Tag Archives: Fourth of July

“WELL, WHAT YOU SAY, DIPPER?”

Louis Armstrong came to visit us in tangible form on July 4, 1901, and he transformed into spirit on July 6, 1971.  I know that so many lives would have been different — less illuminated — had he not existed.

Here is something in his honor, lest we forget his power to spread joy.

I find it odd that I’ve never seen sheet music of his theme song with his face on the cover — my copy of the song, from 1931, is a Mildred Bailey sheet — but the significance of that eludes me.  Here is Louis’ first recording of the song he would sing and play hundreds and thousands of times.

“Good evening, everybody!”

And if any disputatious readers want to fuss about July 4, 1901, take it up with Mayann, the mother of the “firecracker baby.”  If others wish to quarrel about “darkies,” I understand the impulse . . . but there are other, better ways to use one’s energy.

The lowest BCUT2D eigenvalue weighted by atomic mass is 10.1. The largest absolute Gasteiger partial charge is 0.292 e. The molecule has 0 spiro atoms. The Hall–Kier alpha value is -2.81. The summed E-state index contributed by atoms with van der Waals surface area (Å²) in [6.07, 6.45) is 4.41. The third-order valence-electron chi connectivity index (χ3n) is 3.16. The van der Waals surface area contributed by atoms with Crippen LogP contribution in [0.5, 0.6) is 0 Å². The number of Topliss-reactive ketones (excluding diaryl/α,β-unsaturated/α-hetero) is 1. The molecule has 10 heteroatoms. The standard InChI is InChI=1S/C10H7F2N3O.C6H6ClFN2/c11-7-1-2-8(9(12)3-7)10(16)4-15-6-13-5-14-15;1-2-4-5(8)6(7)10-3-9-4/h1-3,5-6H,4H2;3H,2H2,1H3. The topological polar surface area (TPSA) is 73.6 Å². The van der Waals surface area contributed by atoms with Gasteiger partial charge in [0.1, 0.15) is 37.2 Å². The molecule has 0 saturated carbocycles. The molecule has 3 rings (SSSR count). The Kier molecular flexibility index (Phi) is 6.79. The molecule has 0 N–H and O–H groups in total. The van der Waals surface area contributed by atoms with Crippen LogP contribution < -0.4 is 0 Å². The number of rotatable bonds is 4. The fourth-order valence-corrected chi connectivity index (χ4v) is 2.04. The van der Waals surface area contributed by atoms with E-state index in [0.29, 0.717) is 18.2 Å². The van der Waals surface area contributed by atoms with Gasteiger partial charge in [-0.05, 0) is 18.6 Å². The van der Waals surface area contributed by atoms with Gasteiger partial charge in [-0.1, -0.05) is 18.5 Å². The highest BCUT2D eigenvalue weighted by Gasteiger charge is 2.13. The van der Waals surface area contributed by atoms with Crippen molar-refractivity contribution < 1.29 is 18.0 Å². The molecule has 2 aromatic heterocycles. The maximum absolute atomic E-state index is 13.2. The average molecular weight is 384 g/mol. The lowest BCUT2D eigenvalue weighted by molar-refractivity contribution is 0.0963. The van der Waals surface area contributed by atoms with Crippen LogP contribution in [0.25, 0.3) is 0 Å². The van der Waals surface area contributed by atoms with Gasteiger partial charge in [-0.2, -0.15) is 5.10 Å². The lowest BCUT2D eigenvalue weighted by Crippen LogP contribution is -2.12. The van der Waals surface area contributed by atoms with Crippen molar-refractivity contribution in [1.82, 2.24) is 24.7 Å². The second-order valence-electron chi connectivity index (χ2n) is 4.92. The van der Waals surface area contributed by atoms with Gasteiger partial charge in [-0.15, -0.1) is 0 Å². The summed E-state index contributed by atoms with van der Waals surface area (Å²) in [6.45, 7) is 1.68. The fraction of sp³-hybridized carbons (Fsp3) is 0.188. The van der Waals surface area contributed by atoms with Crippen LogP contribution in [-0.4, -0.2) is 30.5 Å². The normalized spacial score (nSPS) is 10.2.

May your happiness increase!

Advertisements

NOW HERE COMES THE BEAUTIFUL PART: 1933 / 2012

Here is a wondrous (and famous) 1933 Louis Armstrong record, LAUGHIN’ LOUIE — which combines the comic pretense of the brassman who can’t play because he is laughing too hard with Louis’ stunning a cappella rendition of “Love Song,” a silent-movie theme by Minnie T. Wright (thanks to Vince Giordano for this discovery):

Imagine a world without Louis Armstrong.  Impossible and unthinkable.

Happy Birthday, Pops.  You are the beautiful part.  And my use of the present tense is no stage joke.

For the ultimate blogpost on LAUGHIN’ LOUIE, I offer the one written by the Louis-master, Ricky Riccardi — a feast for the ear and heart.  And thanks to all the vipers and musicians in the house: Clarence, Little Bobby Hacksaw, Milton Mesirow, and a thousand more.

May your happiness increase.